Outpatient Surgery Magazine

Special Edition: Staff & Patient Safety - October 2020 - Subscribe to Outpatient Surgery Magazine

Outpatient Surgery Magazine, providing current information on Surgical Services, Surgical Facility Administration, Outpatient Surgery News and Trends, OR Excellence and more.

Issue link: http://magazine.outpatientsurgery.net/i/1295125

Contents of this Issue

Navigation

Page 3 of 43

F or surgical facility leaders, safety is every- thing. You meet rigorous quality and care standards, practice evidence-based medi- cine, use cutting-edge technology and adhere to meticulous, comprehensive checklists to ensure patients who walk through your doors leave with- out incident, injury or complication. Of course, pro- tecting patients is only one part of the equation. You must also take care of your staff so they're available to care for patients. Otherwise, you're ultimately compromising the safety of both staff and their patients. "Workload intensity, working conditions, disruptive behavior and increased stress caused by burnout all contribute to unsafe working conditions and errors," says Michael Kost, DNP, CRNA, CHSE, FAAN, director of healthcare simulation at Einstein Healthcare Network in Philadelphia. Organizations that embody a true culture of safe- ty encourage everyone to speak up if they have a concern. "Leadership must embrace an environ- ment of open and honest communication, so staff don't fear repercussions for reporting an event," says Barbara Pelletreau, RN, MPH, senior vice pres- ident of patient safety at CommonSpirit Health in San Francisco. "All safety-first organizations adhere to rigorous protocols and safeguards because it's the right thing to do." Encouraging staff to sound the alarm at the first sign that something's amiss is what all safety-cen- tered organizations have in common. "We want our frontline team members to be very comfortable raising concerns to leadership," says Lisa Clark Pickett, MD, FACS, chief medical officer at Duke University Hospital in Durham, N.C. "We don't want staff who speak up to be seen as troublemakers — we want to thank them for raising a concern so we can address it." Once a concern has been raised, the real work begins. "Facilities need a mechanism to solve safety problems, not just put a Band-Aid on the problem," 4 • S U P P L E M E N T T O O U T P A T I E N T S U R G E R Y M A G A Z I N E • O C T O B E R 2 0 2 0 Safe Spaces Prioritizing the well-being of staff and patients is an evolving process. On Point Jared Bilski | Managing Editor EVERY VOICE COUNTS To embody a true culture of safety, you must encourage everyone to speak up if they have a safety concern. VA Southern Nevada Healthcare System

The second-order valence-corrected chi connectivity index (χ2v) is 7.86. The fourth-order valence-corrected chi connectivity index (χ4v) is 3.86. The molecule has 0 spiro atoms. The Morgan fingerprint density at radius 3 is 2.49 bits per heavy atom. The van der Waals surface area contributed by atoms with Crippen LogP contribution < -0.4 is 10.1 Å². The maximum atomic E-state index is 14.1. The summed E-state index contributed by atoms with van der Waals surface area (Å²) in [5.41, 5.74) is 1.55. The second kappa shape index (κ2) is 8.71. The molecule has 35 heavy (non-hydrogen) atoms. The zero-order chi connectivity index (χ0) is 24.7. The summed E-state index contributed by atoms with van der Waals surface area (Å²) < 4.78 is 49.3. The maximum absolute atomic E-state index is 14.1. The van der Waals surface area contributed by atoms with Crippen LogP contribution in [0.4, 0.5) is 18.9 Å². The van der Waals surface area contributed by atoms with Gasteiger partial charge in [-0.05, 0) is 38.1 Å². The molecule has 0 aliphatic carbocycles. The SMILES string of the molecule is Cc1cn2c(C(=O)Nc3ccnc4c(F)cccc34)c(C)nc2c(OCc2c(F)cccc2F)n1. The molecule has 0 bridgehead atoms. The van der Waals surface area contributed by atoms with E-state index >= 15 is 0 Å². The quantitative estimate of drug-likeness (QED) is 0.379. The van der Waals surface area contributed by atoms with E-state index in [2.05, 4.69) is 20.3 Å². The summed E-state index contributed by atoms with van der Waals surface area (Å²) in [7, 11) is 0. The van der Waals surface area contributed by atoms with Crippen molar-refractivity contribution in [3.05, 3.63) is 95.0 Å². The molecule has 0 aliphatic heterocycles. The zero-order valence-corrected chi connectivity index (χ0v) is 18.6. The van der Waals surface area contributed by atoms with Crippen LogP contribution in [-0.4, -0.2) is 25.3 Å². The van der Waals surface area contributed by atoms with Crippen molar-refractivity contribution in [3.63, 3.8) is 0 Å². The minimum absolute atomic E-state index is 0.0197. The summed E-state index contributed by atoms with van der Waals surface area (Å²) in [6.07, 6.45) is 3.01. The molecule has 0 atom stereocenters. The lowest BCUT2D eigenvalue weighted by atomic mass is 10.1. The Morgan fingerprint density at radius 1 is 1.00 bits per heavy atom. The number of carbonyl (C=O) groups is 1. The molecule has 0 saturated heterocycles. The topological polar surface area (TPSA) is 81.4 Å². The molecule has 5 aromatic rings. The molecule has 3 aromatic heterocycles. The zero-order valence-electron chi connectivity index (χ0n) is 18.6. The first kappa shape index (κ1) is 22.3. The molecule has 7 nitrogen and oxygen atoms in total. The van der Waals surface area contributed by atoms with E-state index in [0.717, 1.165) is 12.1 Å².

Articles in this issue

Archives of this issue

view archives of Outpatient Surgery Magazine - Special Edition: Staff & Patient Safety - October 2020 - Subscribe to Outpatient Surgery Magazine